Monday, January 15, 2018
The Yecla Amusement Park?
Ciudad Rodrigo is in Salamanca province in Castilla y León very close to the Portuguese border. It's a clean, safe, friendly, walled town that's lovely to look at. It's a long way from anywhere though and the nearest decent sized supermarket or car dealer or cinema is in Salamanca about 90km away. In fact I'm lying because the nearest cinema or main dealer for the Mini was actually in Guarda and that was only 75kms away. Guarda though is in Portugal where they speak Portuguese and as we don't we tended to stick to Spain. It was too far to pop over to the town to see a film but we did see a couple in the multiplex in Guarda when we were there anyway having done something else. The big advantage, for us, is that the Portuguese show their films in the original language with subtitles, unlike Spain where most films are dubbed. Because it was too far to go to Salamanca or Guarda we generally saw films in the Cine Juventud in Ciudad Rodrigo.
The Juventud was a really old fashioned cinema in some huge stone built building. The admission, the sweets and the popcorn were cheap, the seats were past their best and the sound and projection quality were a bit dodgy too. As I remember it the emergency exit lead out through the gardens of the Bishop's Palace. The huge plus of course was that it was close: we could walk into town, see the film, get a drink and walk home. There was only one show a week and, sometimes, that film wasn't for us which is, I suppose, why we only saw 21 films that year.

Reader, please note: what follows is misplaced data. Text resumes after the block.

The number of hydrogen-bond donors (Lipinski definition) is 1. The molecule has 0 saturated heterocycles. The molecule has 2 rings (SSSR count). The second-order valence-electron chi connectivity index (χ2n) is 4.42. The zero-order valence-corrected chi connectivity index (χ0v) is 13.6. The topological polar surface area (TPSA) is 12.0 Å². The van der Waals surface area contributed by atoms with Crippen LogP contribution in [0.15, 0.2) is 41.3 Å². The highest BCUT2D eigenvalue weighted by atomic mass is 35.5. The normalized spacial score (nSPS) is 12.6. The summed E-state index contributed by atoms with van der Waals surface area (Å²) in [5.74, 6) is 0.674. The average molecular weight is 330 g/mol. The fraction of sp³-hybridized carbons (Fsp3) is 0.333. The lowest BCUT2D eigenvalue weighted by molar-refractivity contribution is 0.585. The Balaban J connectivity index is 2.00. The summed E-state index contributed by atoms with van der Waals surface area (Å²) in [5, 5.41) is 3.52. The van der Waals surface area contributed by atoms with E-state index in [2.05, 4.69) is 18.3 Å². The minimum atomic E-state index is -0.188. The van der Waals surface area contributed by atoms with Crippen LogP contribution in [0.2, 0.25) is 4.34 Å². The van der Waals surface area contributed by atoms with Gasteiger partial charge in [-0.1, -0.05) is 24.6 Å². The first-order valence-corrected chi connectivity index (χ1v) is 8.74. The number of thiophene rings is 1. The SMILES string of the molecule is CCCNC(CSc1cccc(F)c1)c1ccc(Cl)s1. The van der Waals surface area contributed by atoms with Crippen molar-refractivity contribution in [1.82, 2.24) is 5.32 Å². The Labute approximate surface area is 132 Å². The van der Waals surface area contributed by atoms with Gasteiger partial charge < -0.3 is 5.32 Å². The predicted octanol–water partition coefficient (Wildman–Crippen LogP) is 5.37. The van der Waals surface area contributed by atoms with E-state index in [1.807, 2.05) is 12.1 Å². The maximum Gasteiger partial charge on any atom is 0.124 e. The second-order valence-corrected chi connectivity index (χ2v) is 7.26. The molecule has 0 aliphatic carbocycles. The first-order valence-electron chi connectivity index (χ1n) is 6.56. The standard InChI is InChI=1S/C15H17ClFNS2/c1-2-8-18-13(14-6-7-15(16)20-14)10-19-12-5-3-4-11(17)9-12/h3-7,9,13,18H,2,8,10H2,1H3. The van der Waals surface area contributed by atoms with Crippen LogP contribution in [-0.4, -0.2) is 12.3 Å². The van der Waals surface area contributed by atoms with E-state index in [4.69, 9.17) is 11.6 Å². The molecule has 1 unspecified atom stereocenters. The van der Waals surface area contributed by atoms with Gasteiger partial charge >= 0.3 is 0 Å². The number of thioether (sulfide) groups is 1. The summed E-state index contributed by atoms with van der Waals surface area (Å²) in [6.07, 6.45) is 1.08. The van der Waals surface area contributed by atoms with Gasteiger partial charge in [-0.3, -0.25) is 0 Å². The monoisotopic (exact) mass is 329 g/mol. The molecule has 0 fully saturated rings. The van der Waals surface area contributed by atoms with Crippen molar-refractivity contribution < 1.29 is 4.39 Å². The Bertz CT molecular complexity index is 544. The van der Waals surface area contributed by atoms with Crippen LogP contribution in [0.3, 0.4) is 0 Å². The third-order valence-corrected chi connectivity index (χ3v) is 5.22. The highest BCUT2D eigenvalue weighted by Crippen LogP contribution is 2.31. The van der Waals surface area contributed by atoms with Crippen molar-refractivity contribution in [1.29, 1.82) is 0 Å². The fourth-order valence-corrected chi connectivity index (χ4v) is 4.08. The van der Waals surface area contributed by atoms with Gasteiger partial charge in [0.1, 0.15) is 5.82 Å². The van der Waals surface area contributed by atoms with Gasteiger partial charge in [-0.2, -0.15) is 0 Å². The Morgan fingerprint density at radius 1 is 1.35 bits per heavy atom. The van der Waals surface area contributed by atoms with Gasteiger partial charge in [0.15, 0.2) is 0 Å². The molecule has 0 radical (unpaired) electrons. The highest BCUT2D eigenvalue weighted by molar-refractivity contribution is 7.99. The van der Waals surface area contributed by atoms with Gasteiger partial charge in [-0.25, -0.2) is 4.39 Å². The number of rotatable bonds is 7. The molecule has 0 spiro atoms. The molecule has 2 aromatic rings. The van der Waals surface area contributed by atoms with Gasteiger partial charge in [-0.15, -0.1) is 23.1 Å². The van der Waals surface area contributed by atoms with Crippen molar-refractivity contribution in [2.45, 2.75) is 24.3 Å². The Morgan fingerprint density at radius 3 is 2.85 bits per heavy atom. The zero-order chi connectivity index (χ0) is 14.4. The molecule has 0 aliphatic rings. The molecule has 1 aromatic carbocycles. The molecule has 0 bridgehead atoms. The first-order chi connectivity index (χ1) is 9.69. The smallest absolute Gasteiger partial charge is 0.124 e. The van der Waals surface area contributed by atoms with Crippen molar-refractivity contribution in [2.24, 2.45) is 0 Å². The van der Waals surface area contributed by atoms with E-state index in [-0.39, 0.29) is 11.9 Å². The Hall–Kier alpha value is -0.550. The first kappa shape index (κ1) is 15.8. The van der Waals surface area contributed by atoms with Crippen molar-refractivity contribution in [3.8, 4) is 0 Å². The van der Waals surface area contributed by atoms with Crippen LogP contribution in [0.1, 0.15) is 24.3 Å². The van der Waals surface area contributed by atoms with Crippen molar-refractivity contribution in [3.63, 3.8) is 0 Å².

This evening we went to see a mentalist type magic show in Pinoso at 6pm and then we hurried off to Yecla to see the 8.15 film. A movie that we missed when it was first released; La librería - The Bookshop. We've never been to the cinema in Yecla before. We've seen posters for films but I've always presumed they were shown in the municipal theatre. In fact there's a cinema, the Cine PYA (Initials for Parque Yeclano de Atracciones - the Yecla Theme Park), which apparently opened in 1952 and "closed for good" in 2013. Google has nothing to say about how or why it reopened. The cinema doesn't have much of a frontage but it does have a big screen and, by modern standards, it is a big theatre with row after row of seats on a traditional theatre stalls type plan rather than the steeply raked seats in a modern multiplex. The ticket was torn from a roll, there were no computers in sight to deal with seat allocation and there were even some red velvet curtains over the multiple entry and exit doors. It was a good sized crowd, our regular cinema, the Cinesmax in Petrer would be glad to have such a big audience, and a surprising number of them chose to sit on the same row as us. I read somewhere, in one of those strange surveys that you see from time to time, that Spaniards are one of the nationalities with the least need for personal space in the world. Spaniards, unlike Britons, like to be up close
I didn't particularly care for the film, a bit television drama, but it was a really good outing.